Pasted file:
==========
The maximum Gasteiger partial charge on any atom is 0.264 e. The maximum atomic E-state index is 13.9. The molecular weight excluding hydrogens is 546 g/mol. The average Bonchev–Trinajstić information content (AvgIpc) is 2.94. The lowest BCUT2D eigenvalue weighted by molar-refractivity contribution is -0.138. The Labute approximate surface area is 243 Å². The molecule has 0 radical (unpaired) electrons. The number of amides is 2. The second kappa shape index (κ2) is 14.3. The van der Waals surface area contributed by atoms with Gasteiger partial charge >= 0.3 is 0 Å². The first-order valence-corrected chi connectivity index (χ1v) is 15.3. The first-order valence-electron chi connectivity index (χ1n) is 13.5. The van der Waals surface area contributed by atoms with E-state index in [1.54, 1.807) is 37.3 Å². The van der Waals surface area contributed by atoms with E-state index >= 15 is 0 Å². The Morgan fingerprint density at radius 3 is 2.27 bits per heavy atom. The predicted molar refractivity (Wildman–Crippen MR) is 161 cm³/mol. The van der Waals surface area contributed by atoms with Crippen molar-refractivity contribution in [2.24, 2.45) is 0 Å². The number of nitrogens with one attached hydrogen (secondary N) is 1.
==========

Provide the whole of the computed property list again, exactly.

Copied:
The maximum Gasteiger partial charge on any atom is 0.264 e. The maximum atomic E-state index is 13.9. The molecular weight excluding hydrogens is 546 g/mol. The average Bonchev–Trinajstić information content (AvgIpc) is 2.94. The lowest BCUT2D eigenvalue weighted by molar-refractivity contribution is -0.138. The Labute approximate surface area is 243 Å². The molecule has 0 radical (unpaired) electrons. The number of amides is 2. The second kappa shape index (κ2) is 14.3. The van der Waals surface area contributed by atoms with Gasteiger partial charge >= 0.3 is 0 Å². The first-order valence-corrected chi connectivity index (χ1v) is 15.3. The first-order valence-electron chi connectivity index (χ1n) is 13.5. The van der Waals surface area contributed by atoms with E-state index in [1.54, 1.807) is 37.3 Å². The van der Waals surface area contributed by atoms with E-state index >= 15 is 0 Å². The Morgan fingerprint density at radius 3 is 2.27 bits per heavy atom. The predicted molar refractivity (Wildman–Crippen MR) is 161 cm³/mol. The van der Waals surface area contributed by atoms with Crippen molar-refractivity contribution in [2.24, 2.45) is 0 Å². The number of nitrogens with one attached hydrogen (secondary N) is 1.